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There are certain things you can't really improve on and Scamp is one of them. It's a proven design that works. They have some of the most customizable designs.
Scamp sells their 13' with the original design and a new addition with the the comfort of a full size bed. Scamp has the 13' for the small tow vehicle , the 16' with many different configurations and the 19' 5th wheel for larger families. They also offer their deluxe models with an elegant wood interior.
Sometimes it's good to control the size of a business in order to keep the quality up. I was reading on another forum where another FGRV company changed their air conditioner and ran into all kinds of problems with noise. Campers two camp sites away were complaining about how loud the noise. Customers were even canceling their orders. I'm sure they'll work it out but it just goes to show how even simple changes can affect the design.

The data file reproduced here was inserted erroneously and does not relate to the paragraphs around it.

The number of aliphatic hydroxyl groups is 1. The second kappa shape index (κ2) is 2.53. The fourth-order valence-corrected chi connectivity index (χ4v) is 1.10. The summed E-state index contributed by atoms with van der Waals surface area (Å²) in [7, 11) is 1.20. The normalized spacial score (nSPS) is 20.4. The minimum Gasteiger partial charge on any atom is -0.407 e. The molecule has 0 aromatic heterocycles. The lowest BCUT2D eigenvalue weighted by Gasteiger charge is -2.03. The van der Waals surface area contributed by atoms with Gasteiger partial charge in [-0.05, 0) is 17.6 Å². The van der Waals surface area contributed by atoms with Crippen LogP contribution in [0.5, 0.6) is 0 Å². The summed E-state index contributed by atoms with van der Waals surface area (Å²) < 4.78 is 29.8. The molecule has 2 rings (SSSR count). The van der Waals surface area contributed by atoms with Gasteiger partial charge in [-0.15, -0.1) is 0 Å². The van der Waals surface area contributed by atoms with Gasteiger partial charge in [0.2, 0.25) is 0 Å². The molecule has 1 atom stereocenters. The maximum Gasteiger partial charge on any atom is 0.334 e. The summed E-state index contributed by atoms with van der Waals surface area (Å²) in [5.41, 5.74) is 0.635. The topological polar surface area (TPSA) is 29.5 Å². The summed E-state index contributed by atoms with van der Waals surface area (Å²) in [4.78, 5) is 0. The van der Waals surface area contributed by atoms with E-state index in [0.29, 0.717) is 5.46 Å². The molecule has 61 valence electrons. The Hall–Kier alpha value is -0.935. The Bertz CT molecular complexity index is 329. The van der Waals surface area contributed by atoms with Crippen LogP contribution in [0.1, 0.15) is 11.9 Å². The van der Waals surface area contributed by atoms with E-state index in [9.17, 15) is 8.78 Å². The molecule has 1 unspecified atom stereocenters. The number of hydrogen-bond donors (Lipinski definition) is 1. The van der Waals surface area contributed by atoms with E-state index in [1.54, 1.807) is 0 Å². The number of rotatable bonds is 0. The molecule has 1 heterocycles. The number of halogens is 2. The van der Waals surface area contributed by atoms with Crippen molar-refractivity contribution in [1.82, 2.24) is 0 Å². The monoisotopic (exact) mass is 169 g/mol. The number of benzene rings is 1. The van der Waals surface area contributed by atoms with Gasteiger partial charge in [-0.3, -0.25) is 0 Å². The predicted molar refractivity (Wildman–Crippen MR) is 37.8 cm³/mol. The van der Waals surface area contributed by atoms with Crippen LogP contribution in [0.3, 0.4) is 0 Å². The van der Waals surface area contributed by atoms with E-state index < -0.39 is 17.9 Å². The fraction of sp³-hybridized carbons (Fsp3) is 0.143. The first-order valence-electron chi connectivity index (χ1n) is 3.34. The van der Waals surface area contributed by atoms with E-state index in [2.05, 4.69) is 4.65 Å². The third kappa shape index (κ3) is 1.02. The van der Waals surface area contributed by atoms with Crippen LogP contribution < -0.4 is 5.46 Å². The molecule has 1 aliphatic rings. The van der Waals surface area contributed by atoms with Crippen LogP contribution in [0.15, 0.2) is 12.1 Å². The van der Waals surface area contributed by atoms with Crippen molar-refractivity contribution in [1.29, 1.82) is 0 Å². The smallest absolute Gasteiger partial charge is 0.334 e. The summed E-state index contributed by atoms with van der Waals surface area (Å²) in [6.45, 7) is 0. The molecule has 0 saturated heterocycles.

Their web page is one of the most informative, and easy to navigate. They have photos, videos, how to videos, configurations, and specifications. Scamp also has a Facebook page where new customer pictures are posted and questions are answered.
I don't own a Scamp nor do I work for the company but we are shopping for a FGRV and Scamp is definitely on our list.
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Old 05-10-2014, 10:50 AM   #27
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Everybody has a different idea about what is marketing and what is giving something away for free.